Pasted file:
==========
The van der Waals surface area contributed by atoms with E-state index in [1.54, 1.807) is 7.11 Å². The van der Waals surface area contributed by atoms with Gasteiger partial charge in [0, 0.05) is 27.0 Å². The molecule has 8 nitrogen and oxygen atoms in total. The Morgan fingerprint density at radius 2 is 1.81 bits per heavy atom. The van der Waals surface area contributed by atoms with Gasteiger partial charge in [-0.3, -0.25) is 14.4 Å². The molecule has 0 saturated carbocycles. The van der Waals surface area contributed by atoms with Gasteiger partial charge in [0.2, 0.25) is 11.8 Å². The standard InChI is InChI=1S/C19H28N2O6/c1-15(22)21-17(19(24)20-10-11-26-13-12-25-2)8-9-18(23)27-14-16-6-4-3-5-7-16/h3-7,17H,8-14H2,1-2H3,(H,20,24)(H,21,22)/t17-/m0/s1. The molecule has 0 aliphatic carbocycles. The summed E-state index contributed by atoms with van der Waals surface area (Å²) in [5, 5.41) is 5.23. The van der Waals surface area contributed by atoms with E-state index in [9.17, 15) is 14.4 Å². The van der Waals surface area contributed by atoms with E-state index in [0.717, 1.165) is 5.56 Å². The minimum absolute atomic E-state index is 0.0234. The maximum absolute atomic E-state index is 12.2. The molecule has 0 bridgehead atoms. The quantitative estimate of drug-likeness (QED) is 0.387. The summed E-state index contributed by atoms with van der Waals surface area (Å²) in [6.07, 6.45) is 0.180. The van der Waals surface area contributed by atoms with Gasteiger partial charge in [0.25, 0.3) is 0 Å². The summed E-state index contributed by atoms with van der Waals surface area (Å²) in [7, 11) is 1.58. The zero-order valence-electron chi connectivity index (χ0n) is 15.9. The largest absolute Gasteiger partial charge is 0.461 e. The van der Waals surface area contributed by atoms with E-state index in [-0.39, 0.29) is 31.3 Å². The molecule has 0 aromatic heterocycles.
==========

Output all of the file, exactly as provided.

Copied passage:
The van der Waals surface area contributed by atoms with E-state index in [1.54, 1.807) is 7.11 Å². The van der Waals surface area contributed by atoms with Gasteiger partial charge in [0, 0.05) is 27.0 Å². The molecule has 8 nitrogen and oxygen atoms in total. The Morgan fingerprint density at radius 2 is 1.81 bits per heavy atom. The van der Waals surface area contributed by atoms with Gasteiger partial charge in [-0.3, -0.25) is 14.4 Å². The molecule has 0 saturated carbocycles. The van der Waals surface area contributed by atoms with Gasteiger partial charge in [0.2, 0.25) is 11.8 Å². The standard InChI is InChI=1S/C19H28N2O6/c1-15(22)21-17(19(24)20-10-11-26-13-12-25-2)8-9-18(23)27-14-16-6-4-3-5-7-16/h3-7,17H,8-14H2,1-2H3,(H,20,24)(H,21,22)/t17-/m0/s1. The molecule has 0 aliphatic carbocycles. The summed E-state index contributed by atoms with van der Waals surface area (Å²) in [5, 5.41) is 5.23. The van der Waals surface area contributed by atoms with E-state index in [9.17, 15) is 14.4 Å². The van der Waals surface area contributed by atoms with E-state index in [0.717, 1.165) is 5.56 Å². The minimum absolute atomic E-state index is 0.0234. The maximum absolute atomic E-state index is 12.2. The molecule has 0 bridgehead atoms. The quantitative estimate of drug-likeness (QED) is 0.387. The summed E-state index contributed by atoms with van der Waals surface area (Å²) in [6.07, 6.45) is 0.180. The van der Waals surface area contributed by atoms with Gasteiger partial charge in [0.25, 0.3) is 0 Å². The summed E-state index contributed by atoms with van der Waals surface area (Å²) in [7, 11) is 1.58. The zero-order valence-electron chi connectivity index (χ0n) is 15.9. The largest absolute Gasteiger partial charge is 0.461 e. The van der Waals surface area contributed by atoms with E-state index in [-0.39, 0.29) is 31.3 Å². The molecule has 0 aromatic heterocycles.